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McDonald's manager wins obesity lawsuit

Brazilian court orders fast-food giant to pay former employee who gained 65 pounds on the job.

By Karen Datko Nov 2, 2010 7:33PM

This post comes from Jon Hood at partner site


McDonald's has lost a high-profile obesity lawsuit, with a Brazilian court ordering the fast-food giant to pay $17,500 to a former manager who says he gained 65 pounds while working at a franchise.

The employee, whose identity was not made public, said he went from about 155 to 231 pounds during his time with the company. The plaintiff said the random presence of "mystery clients" -- who are tasked with visiting franchises and evaluating their food quality, cleanliness and customer service -- made him feel obliged to sample the food every day.


He also scolded McDonald's for offering free lunches to its employees, charging that those meals -- which consisted mostly of hamburgers, french fries and ice cream -- increased his daily caloric intake. Post continues after video.

CSPI will file suit

The suit is further evidence that obesity-related litigation is still going strong, despite criticism that such suits absolve consumers of the responsibility of making healthy choices.


In June, the Center for Science in the Public Interest served McDonald's with notice that it would file suit against the company unless it stopped selling Happy Meals, which CSPI called "unhealthy junk food."

CSPI said McDonald's makes "parents' job nearly impossible by giving away toys and bombarding kids with slick advertising," and compared it to a "stranger in the playground handing out candy to children."


In a sharply worded response in July, McDonald's CEO Jim Skinner said that "the public does not support (the) lawsuit," adding that "parents, in particular, strongly believe they have the right and responsibility to decide what's best for their children, not CSPI. It really is that simple."


True to its word, CPSI announced last month that it was proceeding with the suit.


Other lawsuits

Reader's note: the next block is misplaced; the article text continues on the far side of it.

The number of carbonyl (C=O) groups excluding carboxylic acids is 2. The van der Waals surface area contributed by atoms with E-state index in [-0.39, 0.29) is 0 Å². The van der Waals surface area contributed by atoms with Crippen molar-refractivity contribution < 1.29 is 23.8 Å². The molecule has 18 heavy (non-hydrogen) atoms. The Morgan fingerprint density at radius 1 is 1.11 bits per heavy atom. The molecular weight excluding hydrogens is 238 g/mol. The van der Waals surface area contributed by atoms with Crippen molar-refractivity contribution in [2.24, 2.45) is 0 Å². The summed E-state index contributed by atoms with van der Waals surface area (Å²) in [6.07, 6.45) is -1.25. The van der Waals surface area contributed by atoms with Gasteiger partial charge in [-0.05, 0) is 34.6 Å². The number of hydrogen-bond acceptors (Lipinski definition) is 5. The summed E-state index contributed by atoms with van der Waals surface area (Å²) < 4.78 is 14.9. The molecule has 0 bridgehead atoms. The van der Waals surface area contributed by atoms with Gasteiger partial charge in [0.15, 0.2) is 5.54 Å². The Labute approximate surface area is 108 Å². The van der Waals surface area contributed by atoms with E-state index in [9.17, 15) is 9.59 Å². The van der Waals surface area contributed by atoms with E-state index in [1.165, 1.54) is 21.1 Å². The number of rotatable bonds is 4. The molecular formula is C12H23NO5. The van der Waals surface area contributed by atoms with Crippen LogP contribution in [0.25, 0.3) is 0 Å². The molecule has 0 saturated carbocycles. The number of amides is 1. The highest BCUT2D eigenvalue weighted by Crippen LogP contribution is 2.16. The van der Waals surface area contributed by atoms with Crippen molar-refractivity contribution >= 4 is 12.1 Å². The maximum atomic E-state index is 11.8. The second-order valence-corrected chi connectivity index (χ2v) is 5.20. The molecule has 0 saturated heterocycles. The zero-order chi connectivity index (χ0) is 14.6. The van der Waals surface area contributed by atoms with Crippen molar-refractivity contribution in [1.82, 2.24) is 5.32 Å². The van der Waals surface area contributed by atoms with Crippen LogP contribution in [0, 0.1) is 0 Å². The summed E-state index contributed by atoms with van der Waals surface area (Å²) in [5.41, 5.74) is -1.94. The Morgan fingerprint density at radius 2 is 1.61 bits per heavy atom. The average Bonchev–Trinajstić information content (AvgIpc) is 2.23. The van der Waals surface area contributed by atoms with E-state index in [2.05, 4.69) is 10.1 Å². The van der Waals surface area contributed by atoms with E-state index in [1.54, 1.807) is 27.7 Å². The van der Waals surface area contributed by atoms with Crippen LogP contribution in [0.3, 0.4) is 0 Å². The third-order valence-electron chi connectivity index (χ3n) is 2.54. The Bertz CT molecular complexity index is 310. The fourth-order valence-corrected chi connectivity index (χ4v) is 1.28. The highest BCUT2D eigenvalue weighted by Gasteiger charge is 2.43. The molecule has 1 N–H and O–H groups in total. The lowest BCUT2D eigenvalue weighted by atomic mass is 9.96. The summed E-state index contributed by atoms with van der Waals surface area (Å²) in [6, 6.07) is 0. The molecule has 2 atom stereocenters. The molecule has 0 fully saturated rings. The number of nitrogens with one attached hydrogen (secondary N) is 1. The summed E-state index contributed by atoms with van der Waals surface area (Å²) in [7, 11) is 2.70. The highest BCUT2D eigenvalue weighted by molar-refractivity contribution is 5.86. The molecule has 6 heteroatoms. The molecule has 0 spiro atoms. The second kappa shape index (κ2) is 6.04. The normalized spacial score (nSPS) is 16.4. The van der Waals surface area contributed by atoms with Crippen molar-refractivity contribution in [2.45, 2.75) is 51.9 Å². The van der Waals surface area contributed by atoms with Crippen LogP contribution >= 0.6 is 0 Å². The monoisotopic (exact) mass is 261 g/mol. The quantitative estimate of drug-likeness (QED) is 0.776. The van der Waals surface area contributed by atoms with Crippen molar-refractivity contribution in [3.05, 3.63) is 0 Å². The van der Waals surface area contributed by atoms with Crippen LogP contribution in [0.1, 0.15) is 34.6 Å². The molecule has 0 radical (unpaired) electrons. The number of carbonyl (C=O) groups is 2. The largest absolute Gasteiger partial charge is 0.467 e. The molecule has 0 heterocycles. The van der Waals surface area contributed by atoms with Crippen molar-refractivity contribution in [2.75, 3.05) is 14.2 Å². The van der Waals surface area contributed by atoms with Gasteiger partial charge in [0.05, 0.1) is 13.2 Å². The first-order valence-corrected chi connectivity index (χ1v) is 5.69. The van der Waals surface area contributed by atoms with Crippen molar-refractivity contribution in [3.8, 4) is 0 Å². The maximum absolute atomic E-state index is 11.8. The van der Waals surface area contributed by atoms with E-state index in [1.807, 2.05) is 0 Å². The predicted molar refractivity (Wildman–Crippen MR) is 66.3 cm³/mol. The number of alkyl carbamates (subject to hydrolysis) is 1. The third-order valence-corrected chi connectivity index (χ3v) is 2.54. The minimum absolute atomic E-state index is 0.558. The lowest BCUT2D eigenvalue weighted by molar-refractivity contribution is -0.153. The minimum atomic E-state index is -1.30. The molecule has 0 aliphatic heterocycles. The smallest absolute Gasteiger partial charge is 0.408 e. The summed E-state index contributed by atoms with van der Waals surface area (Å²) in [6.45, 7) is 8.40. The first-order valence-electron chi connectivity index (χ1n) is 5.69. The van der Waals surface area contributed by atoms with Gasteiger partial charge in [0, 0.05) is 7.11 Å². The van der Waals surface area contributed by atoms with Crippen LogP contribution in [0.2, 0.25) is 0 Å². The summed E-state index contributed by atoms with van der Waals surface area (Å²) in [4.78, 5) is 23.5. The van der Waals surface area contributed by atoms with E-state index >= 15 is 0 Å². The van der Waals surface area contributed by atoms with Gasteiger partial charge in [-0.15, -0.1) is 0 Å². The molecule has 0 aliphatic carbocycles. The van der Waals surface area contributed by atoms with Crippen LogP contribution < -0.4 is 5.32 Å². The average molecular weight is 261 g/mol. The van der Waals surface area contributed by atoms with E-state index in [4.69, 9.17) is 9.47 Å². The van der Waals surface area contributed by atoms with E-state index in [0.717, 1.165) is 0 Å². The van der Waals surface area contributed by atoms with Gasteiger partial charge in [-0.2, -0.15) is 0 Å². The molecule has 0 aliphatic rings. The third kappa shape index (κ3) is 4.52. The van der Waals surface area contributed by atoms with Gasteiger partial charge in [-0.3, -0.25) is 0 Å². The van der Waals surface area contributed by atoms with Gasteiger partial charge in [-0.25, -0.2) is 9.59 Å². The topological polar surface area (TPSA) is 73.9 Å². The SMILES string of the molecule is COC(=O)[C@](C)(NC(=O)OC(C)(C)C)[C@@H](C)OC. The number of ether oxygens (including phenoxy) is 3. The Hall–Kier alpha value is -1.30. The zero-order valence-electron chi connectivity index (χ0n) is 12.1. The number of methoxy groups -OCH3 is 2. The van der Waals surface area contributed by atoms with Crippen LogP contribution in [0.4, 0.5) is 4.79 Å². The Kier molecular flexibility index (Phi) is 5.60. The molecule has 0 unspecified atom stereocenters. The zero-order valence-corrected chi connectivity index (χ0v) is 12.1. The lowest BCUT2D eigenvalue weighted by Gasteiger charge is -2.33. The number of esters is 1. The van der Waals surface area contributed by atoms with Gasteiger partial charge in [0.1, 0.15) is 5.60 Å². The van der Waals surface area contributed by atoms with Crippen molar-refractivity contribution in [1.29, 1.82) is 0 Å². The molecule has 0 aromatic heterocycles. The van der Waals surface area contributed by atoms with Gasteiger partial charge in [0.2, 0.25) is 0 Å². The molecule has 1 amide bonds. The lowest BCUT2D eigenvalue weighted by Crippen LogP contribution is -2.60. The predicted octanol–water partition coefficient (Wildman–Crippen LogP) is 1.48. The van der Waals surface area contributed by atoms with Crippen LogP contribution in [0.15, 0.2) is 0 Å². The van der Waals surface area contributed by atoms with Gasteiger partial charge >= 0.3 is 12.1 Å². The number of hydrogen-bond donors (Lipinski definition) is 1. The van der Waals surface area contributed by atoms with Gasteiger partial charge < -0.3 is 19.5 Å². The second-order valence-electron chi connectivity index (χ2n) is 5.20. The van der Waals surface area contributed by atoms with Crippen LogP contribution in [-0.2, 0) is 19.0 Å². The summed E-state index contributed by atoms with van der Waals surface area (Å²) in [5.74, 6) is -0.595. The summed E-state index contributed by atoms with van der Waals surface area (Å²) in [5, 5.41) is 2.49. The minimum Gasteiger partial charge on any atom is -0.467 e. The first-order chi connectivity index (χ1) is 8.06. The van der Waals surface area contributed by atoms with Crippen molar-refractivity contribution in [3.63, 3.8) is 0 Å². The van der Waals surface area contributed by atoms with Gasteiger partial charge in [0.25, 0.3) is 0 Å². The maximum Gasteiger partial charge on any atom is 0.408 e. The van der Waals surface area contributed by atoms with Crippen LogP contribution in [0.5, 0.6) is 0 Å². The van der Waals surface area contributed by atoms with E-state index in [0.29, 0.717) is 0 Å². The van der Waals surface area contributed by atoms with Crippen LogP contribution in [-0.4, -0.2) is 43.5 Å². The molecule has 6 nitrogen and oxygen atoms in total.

In 2005, McDonald's agreed to pay $7 million to the American Heart Association as part of a settlement concerning its use of trans fats in its food. It also agreed to pay $1.5 million for a public advertising campaign telling the public of the dangers posed by those fats.


And in 2008, a judge allowed a class action -- filed by consumers who alleged that McDonald's food made them obese -- to proceed, overturning a lower court's dismissal of the case. That action, Pelman v. McDonald's, alleged that certain McDonald's foods are "substantially less healthy than represented."


The lead plaintiffs in that case, Ashley Pelman and Jazlyn Bradley, both minors, brought suit on behalf of all consumers who bought and ate McDonald's food from franchises in New York. Their suit alleged that the food increased consumers' chances of developing "obesity, diabetes, coronary heart disease, high blood pressure, elevated cholesterol intake, and/or other detrimental and adverse health effects and/or diseases."


McDonald's is considering whether to appeal the Brazilian ruling, which was issued by Judge Joao Ghisleni Filho in Porto Alegre. In a statement, the company stressed that it "offers a large variety of options and balanced menus to cater (to) the daily dietary needs of its employees."


Perhaps the plaintiff should have spent more time taste-testing the salads.


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